Stephen G. Cobb - Florida Criminal Defense Lawyer

FSS 777 Principal Accessory Solicitation Attempt And Entrapment


Disclaimer: This article is in response to questions frequently asked of Mr. Cobb and is an unedited dictation transcript. Just like talk to text on your smartphone, there may be misspelled words or sentence fragments.

Good morning and welcome to Florida Criminal Law TV’s special look at the Florida statutes. I’m your host, criminal defense attorney Stephen G. Cobb.

Today, we are going to look at Florida statute 777 which covers four very important areas of law every criminal defense lawyer should know.

First, there is the law of Principals under Florida statute section 777.011. A Principal is anyone person who helps another commit a felony or a misdemeanor, even if they were not physically present when the crime was committed.

More specifically, the law states that anyone who:

  • Aids
  • Abets
  • Counsels
  • Hires
  • “and otherwise procures”

is considered a Principal under Florida law and may be “charged, convicted and punished”.

An example of how this law works can be explained with a true story from a case in the panhandle. Three people went to a store, two went in and came out. While inside of the store, one of the two took out a gun and killed the clerk.

All three were prosecuted for death penalty murder. The driver of the car claimed he had no idea the other two had planned to rob the store and the guy who went into the store but was not the trigger man claimed he had no knowledge that the trigger man even had a gun.

All three were convicted, two of them as Principals probably because the jury believed they knew they were taking part in a robbery.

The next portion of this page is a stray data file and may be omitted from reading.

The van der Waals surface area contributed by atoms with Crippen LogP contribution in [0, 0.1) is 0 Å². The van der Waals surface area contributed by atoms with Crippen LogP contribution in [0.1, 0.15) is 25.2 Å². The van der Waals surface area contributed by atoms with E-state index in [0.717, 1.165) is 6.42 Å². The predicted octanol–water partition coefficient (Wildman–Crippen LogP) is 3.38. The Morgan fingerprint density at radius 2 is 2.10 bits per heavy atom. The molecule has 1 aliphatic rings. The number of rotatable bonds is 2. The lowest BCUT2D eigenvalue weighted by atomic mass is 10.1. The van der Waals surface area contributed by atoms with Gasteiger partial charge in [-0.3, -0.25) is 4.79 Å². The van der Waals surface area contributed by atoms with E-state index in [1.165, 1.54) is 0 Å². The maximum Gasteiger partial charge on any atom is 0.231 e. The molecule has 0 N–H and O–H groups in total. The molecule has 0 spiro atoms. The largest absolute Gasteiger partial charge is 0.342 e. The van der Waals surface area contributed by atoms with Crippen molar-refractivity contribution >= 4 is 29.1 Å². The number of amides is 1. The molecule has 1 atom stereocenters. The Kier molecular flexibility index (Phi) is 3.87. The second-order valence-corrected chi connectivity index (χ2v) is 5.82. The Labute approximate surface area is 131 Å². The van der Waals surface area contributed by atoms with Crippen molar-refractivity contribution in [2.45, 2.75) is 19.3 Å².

You may ask, what is the difference between being a principal and an accessory after-the-fact? Good question!

Our next topic today is going to be Florida statute section 777.03, accessory after-the-fact.

Accessory after-the-fact has a very long history of Florida. The first statutory reference to it is as far back as 1868. It has been amended numerous times, the most recent one was in 2006. As it stands today, Florida statutes section 777.03, accessory after-the-fact, only contains two enumerated sections.

Based upon the language of Sub-section 1, the prosecution is given a great amount of discretion because they can file an information or indictment against someone for either Florida statute 777.03 or the principal statute 776. This is yet another example of where the Florida legislature in titles is section of law such as here, accessory after-the-fact, yet it also includes just the opposite: this section of statute goes into length about the fact that someone can be an accessory before the fact.

Even more puzzling is the list of people who are granted exceptions under this law. Accessory after-the-fact under section 777.03(1)(a) specifically excludes a husband, a wife, a parent, a grandparent, a child, a grandchild, a brother, his sister, and anyone who “by consanguinity or affinity to the offender“.

Finally, the second enumerated section of this particular statute regarding accessory after-the-fact prosecutions, strictly discusses the penalties. The penalties for accessory after-the-fact range from misdemeanor probation level sanctions all the way up to the maximum penalty for a first-degree felony. The formula for determining an exact sentence requires everything from a felony punishment score sheet to more specific knowledge about the type of offense charged and whether any reductions or substitutions of charge are possible.

Disclaimer: This article is in response to questions frequently asked of Mr. Cobb and is an unedited dictation transcript. Just like talk to text on your smartphone, there may be misspelled words or sentence fragments.

For more information on Principal Accessory Solicitation Attempt & Entrapment, a free initial consultation is your next best step. Get the information and legal answers you are seeking by calling (850) 423-0035 today.

Stephen G. Cobb, Esq.

Get your questions answered - call me for your free, 20 min phone consultation (850) 423-0035

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